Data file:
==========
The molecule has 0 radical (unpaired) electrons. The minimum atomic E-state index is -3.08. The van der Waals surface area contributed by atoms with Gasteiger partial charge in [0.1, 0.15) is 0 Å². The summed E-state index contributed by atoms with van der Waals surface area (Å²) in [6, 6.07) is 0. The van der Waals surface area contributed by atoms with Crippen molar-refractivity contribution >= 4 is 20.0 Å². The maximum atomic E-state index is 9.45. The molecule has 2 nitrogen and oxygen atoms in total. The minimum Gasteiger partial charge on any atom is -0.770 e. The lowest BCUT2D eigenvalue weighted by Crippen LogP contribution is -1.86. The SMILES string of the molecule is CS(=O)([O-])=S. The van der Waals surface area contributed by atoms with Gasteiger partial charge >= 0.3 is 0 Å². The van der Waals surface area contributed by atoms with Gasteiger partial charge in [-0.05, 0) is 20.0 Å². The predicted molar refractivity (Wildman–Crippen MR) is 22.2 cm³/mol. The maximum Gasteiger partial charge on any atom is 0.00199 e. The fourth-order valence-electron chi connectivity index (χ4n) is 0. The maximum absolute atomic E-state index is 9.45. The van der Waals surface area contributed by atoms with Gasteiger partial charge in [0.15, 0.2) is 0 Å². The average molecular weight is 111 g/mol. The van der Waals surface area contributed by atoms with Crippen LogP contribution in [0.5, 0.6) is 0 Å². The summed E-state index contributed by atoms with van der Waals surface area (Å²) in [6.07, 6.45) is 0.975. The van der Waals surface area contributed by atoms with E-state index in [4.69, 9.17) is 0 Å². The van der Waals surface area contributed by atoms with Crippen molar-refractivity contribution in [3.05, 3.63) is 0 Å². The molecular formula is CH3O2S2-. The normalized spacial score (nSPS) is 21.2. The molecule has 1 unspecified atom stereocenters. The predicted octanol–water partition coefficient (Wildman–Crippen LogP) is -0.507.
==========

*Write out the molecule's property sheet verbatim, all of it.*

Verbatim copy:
The molecule has 0 radical (unpaired) electrons. The minimum atomic E-state index is -3.08. The van der Waals surface area contributed by atoms with Gasteiger partial charge in [0.1, 0.15) is 0 Å². The summed E-state index contributed by atoms with van der Waals surface area (Å²) in [6, 6.07) is 0. The van der Waals surface area contributed by atoms with Crippen molar-refractivity contribution >= 4 is 20.0 Å². The maximum atomic E-state index is 9.45. The molecule has 2 nitrogen and oxygen atoms in total. The minimum Gasteiger partial charge on any atom is -0.770 e. The lowest BCUT2D eigenvalue weighted by Crippen LogP contribution is -1.86. The SMILES string of the molecule is CS(=O)([O-])=S. The van der Waals surface area contributed by atoms with Gasteiger partial charge >= 0.3 is 0 Å². The van der Waals surface area contributed by atoms with Gasteiger partial charge in [-0.05, 0) is 20.0 Å². The predicted molar refractivity (Wildman–Crippen MR) is 22.2 cm³/mol. The maximum Gasteiger partial charge on any atom is 0.00199 e. The fourth-order valence-electron chi connectivity index (χ4n) is 0. The maximum absolute atomic E-state index is 9.45. The van der Waals surface area contributed by atoms with Gasteiger partial charge in [0.15, 0.2) is 0 Å². The average molecular weight is 111 g/mol. The van der Waals surface area contributed by atoms with Crippen LogP contribution in [0.5, 0.6) is 0 Å². The summed E-state index contributed by atoms with van der Waals surface area (Å²) in [6.07, 6.45) is 0.975. The van der Waals surface area contributed by atoms with E-state index in [4.69, 9.17) is 0 Å². The van der Waals surface area contributed by atoms with Crippen molar-refractivity contribution in [3.05, 3.63) is 0 Å². The molecular formula is CH3O2S2-. The normalized spacial score (nSPS) is 21.2. The molecule has 1 unspecified atom stereocenters. The predicted octanol–water partition coefficient (Wildman–Crippen LogP) is -0.507.